The Lost Art of Empathy

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Empathy at Work

She had lost her husband; her sadness weighed her down as she walked out of the grocery store. The little boy held his father’s hand as they walked by and watched the elderly lady walk towards her car. After a moment of thinking, he asked his father, “What’s wrong with Mrs. Clare?”

“She lost her husband?”

“Oh. Can’t she get another?”

“How would you feel if our dog, Jake died?” The father asked.

“Sad. Terrible.”

“Would you want another Jake?”

The boy looked at his father, point well made, and said, “She is sad.”

They walked into the grocery store and started shopping. As the boy walked by the boxes of macaroni and cheese, he stopped and put a few boxes into the cart.

“Put them back,” his father said.

“No,” the boy responded. “We need to make them for Mrs. Clare.”


“When I am sad, you always make me, Mac and Cheese to cheer me up. I want to do the same for Mrs. Clare.”

Empathy is the ability to sense other people’s emotions, thoughts, and situations and to experience them as your own. In the above story, the boy’s father guided him to understand how Mrs. Clare felt by imagining what it would be like if he lost something dear to him. Unfortunately, the ability to see the world from another’s perspective is becoming a lost art.

We no longer take the time to think about how the other person might be feeling; how their situation may be different from ours; how their perspective is unique to them. We create mental short cuts to say this group acts this way or that group always behaves this way. It is easier than taking the time to get to know the person.

At a large corporation, I worked at there was a program called “Walk-a-Mile.” Each employee had the opportunity to work in another department for the afternoon with the hope that if they better understood what the other department did, they would be more than willing to help them out. Guess what? It worked. Employees would come back and explain the challenges the other department had and how their department could help them out.

Can we increase Empathy at work?

I believe so, and I am not the only one. In his article, Six Habits of Highly Empathic People, Roman Krznaric provides us insights on how to do precisely that.

  1. Cultivate Curiosity: People who are talking to individuals outside of our usual social circles have a higher level of empathy. Increase opportunities for your employees to interact with each other. In one situation, a manufacturing company moved their offices to the center of the manufacturing floor; this allowed the management staff more opportunities to interact with the production employees and to see the work through their eyes.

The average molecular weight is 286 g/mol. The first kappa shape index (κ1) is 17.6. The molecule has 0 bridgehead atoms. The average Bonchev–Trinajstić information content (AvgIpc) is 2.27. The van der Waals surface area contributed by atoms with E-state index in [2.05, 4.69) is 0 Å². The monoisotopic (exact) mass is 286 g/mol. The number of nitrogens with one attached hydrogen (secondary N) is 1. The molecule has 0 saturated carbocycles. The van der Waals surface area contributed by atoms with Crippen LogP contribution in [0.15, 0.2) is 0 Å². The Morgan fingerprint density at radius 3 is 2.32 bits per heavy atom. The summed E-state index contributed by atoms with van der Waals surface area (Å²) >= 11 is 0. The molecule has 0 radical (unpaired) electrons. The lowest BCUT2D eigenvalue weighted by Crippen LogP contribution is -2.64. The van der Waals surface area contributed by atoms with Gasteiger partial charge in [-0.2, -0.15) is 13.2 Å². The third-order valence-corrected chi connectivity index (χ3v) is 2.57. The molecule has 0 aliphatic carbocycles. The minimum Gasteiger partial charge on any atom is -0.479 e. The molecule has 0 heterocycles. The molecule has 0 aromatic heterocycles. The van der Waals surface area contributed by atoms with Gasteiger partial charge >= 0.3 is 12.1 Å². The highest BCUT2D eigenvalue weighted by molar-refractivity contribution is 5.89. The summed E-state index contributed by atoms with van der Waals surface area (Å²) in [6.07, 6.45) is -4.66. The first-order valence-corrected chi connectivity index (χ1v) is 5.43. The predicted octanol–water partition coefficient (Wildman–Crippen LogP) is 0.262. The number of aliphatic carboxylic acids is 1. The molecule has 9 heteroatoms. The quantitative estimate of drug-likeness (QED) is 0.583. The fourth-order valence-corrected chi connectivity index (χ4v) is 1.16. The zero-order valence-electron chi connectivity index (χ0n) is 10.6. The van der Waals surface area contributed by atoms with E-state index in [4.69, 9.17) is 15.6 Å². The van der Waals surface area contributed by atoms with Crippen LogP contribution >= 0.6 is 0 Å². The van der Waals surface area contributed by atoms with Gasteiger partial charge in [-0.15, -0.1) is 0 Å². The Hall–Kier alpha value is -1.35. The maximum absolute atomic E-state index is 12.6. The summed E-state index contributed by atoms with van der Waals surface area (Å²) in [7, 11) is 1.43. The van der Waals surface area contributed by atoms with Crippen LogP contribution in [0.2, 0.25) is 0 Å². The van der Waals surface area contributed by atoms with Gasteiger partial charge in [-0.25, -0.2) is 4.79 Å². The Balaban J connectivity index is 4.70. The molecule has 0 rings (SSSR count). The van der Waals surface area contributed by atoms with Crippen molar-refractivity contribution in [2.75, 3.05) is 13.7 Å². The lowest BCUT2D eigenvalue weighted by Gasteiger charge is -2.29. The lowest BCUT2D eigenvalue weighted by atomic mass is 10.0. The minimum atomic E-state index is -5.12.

2. Discover Commonalities: We have more in common than we don’t. Create opportunities for employees to discover things that they have in common through work activities or team building. (Note: I am working on a program to do this; let me know if you are interested in beta testing this in your organization.)
  3. Teach Active Listening Skills: Active listening skills help the listener understand not only the words the speaker is saying but also the non-verbal cues as well to have fully enriched conversations. Being able to sense other’s emotions will help employees be more empathic in their responses.
  4. Build Trust: When two employees trust each other, they are willing to be more open and to share their perspective with others. Trust is a critical element in the success of high performing teams.
  5. Provide New Experience: As I mentioned above, the “Walk-A-Mile” program we used, provided opportunities for our employees to see things from another perspective. It doesn’t have to be limited to inside the business; give the employees opportunities to experience how a customer uses your services and products.
  6. Tell Stories: Stories help people relate. Go back and read the story above. Did you feel for Mrs. Clare? Did you feel for the father? How about the boy? Stories help people relate to others.

If we can’t measure it, we can’t improve it. Use this quick quiz at Berkely’s Greater Good to measure your level of empathy. If your empathy is high, how can you help others be empathic? If your empathy is low, use the six habits above to increase it.

In the world filled with misunderstanding, empathy is the antidote. It builds a positive corporate culture; it reduces stereotyping; it improves team performance; it teaches kindness.

Enjoy the Journey

John Thalheimer

PS: Are your managers effective in leading their teams to a high level of performance? According to the Gallup Organization, eighty-one percent of managers are not successfully leading their teams. This needs to change. I work with organizational managers so they can be a positive influence on their employees’ performance. At True Star Leadership, we coach, workshop, and mastermind with your management team to improve their leadership skills.  To learn more reach out to me at

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